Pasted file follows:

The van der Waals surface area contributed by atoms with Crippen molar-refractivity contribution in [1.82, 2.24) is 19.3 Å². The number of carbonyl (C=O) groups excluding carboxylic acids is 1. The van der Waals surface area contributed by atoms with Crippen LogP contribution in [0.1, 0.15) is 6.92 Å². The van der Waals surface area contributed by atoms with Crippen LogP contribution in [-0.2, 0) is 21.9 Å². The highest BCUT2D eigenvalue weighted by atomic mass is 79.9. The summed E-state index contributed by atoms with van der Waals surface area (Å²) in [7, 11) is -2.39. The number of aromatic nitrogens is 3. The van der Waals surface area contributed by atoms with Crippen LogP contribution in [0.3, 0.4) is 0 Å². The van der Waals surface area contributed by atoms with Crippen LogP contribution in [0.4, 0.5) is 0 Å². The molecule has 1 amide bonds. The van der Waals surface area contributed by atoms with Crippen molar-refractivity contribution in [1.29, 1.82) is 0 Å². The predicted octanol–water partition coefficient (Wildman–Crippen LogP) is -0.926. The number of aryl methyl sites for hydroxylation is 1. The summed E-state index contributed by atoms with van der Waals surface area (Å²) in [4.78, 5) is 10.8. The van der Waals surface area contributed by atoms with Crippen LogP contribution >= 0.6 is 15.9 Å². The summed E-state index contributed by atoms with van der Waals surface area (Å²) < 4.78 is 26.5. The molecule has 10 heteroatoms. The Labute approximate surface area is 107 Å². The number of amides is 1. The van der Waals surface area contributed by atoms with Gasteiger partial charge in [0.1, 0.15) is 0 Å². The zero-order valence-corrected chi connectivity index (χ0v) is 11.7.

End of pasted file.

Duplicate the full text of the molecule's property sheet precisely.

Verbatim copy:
The van der Waals surface area contributed by atoms with Crippen molar-refractivity contribution in [1.82, 2.24) is 19.3 Å². The number of carbonyl (C=O) groups excluding carboxylic acids is 1. The van der Waals surface area contributed by atoms with Crippen LogP contribution in [0.1, 0.15) is 6.92 Å². The van der Waals surface area contributed by atoms with Crippen LogP contribution in [-0.2, 0) is 21.9 Å². The highest BCUT2D eigenvalue weighted by atomic mass is 79.9. The summed E-state index contributed by atoms with van der Waals surface area (Å²) in [7, 11) is -2.39. The number of aromatic nitrogens is 3. The van der Waals surface area contributed by atoms with Crippen LogP contribution in [0.3, 0.4) is 0 Å². The van der Waals surface area contributed by atoms with Crippen LogP contribution in [0.4, 0.5) is 0 Å². The molecule has 1 amide bonds. The van der Waals surface area contributed by atoms with Crippen molar-refractivity contribution in [1.29, 1.82) is 0 Å². The predicted octanol–water partition coefficient (Wildman–Crippen LogP) is -0.926. The number of aryl methyl sites for hydroxylation is 1. The summed E-state index contributed by atoms with van der Waals surface area (Å²) in [4.78, 5) is 10.8. The van der Waals surface area contributed by atoms with Crippen LogP contribution >= 0.6 is 15.9 Å². The summed E-state index contributed by atoms with van der Waals surface area (Å²) < 4.78 is 26.5. The molecule has 10 heteroatoms. The Labute approximate surface area is 107 Å². The number of amides is 1. The van der Waals surface area contributed by atoms with Gasteiger partial charge in [0.1, 0.15) is 0 Å². The zero-order valence-corrected chi connectivity index (χ0v) is 11.7.